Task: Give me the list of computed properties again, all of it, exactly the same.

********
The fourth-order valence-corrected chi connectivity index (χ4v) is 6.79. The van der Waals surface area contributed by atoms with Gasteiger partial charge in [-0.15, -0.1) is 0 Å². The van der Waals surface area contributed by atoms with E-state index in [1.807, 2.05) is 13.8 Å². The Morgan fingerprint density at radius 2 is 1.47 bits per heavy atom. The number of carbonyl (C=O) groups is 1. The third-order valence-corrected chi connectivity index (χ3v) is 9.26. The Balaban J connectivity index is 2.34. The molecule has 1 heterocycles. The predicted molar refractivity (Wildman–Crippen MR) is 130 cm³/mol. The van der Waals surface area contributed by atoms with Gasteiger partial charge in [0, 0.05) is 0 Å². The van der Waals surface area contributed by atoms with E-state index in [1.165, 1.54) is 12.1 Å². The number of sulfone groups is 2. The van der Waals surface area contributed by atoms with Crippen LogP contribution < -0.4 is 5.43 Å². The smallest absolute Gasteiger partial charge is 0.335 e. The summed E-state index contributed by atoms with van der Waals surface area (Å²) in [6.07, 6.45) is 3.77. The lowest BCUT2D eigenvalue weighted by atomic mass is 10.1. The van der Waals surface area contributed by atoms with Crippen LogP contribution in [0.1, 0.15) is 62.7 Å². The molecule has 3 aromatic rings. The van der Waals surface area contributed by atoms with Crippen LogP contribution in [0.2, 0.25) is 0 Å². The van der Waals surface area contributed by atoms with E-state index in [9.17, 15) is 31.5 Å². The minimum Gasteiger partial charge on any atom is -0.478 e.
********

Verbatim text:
The fourth-order valence-corrected chi connectivity index (χ4v) is 6.79. The van der Waals surface area contributed by atoms with Gasteiger partial charge in [-0.15, -0.1) is 0 Å². The van der Waals surface area contributed by atoms with E-state index in [1.807, 2.05) is 13.8 Å². The Morgan fingerprint density at radius 2 is 1.47 bits per heavy atom. The number of carbonyl (C=O) groups is 1. The third-order valence-corrected chi connectivity index (χ3v) is 9.26. The Balaban J connectivity index is 2.34. The molecule has 1 heterocycles. The predicted molar refractivity (Wildman–Crippen MR) is 130 cm³/mol. The van der Waals surface area contributed by atoms with Gasteiger partial charge in [0, 0.05) is 0 Å². The van der Waals surface area contributed by atoms with E-state index in [1.165, 1.54) is 12.1 Å². The number of sulfone groups is 2. The van der Waals surface area contributed by atoms with Crippen LogP contribution < -0.4 is 5.43 Å². The smallest absolute Gasteiger partial charge is 0.335 e. The summed E-state index contributed by atoms with van der Waals surface area (Å²) in [6.07, 6.45) is 3.77. The lowest BCUT2D eigenvalue weighted by atomic mass is 10.1. The van der Waals surface area contributed by atoms with Crippen LogP contribution in [0.1, 0.15) is 62.7 Å². The molecule has 3 aromatic rings. The van der Waals surface area contributed by atoms with Crippen LogP contribution in [0.2, 0.25) is 0 Å². The van der Waals surface area contributed by atoms with E-state index in [9.17, 15) is 31.5 Å². The minimum Gasteiger partial charge on any atom is -0.478 e.